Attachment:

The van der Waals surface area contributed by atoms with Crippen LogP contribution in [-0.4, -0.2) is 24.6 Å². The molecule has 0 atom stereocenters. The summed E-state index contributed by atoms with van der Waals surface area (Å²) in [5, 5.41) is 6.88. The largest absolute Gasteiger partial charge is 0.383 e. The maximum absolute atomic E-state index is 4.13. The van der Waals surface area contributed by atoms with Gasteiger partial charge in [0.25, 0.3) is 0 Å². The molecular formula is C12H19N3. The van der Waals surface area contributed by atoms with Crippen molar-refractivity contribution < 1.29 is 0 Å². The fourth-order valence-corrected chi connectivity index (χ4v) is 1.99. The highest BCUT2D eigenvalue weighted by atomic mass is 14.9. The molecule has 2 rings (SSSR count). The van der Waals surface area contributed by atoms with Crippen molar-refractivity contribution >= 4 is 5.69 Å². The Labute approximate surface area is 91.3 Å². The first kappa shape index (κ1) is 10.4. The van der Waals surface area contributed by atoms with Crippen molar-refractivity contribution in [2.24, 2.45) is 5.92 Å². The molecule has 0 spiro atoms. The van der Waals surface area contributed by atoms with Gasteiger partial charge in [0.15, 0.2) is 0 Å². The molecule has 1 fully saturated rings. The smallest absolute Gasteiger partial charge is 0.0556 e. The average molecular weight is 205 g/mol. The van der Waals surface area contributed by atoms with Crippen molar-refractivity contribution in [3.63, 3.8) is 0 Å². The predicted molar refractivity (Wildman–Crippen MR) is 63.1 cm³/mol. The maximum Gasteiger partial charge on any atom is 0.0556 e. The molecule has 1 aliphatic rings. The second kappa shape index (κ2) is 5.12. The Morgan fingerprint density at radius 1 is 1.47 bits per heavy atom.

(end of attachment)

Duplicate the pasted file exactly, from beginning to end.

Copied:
The van der Waals surface area contributed by atoms with Crippen LogP contribution in [-0.4, -0.2) is 24.6 Å². The molecule has 0 atom stereocenters. The summed E-state index contributed by atoms with van der Waals surface area (Å²) in [5, 5.41) is 6.88. The largest absolute Gasteiger partial charge is 0.383 e. The maximum absolute atomic E-state index is 4.13. The van der Waals surface area contributed by atoms with Gasteiger partial charge in [0.25, 0.3) is 0 Å². The molecular formula is C12H19N3. The van der Waals surface area contributed by atoms with Crippen molar-refractivity contribution < 1.29 is 0 Å². The fourth-order valence-corrected chi connectivity index (χ4v) is 1.99. The highest BCUT2D eigenvalue weighted by atomic mass is 14.9. The molecule has 2 rings (SSSR count). The van der Waals surface area contributed by atoms with Crippen molar-refractivity contribution >= 4 is 5.69 Å². The Labute approximate surface area is 91.3 Å². The first kappa shape index (κ1) is 10.4. The van der Waals surface area contributed by atoms with Crippen molar-refractivity contribution in [2.24, 2.45) is 5.92 Å². The molecule has 0 spiro atoms. The van der Waals surface area contributed by atoms with Gasteiger partial charge in [0.15, 0.2) is 0 Å². The molecule has 1 fully saturated rings. The smallest absolute Gasteiger partial charge is 0.0556 e. The average molecular weight is 205 g/mol. The van der Waals surface area contributed by atoms with Crippen molar-refractivity contribution in [3.63, 3.8) is 0 Å². The predicted molar refractivity (Wildman–Crippen MR) is 63.1 cm³/mol. The maximum Gasteiger partial charge on any atom is 0.0556 e. The molecule has 1 aliphatic rings. The second kappa shape index (κ2) is 5.12. The Morgan fingerprint density at radius 1 is 1.47 bits per heavy atom.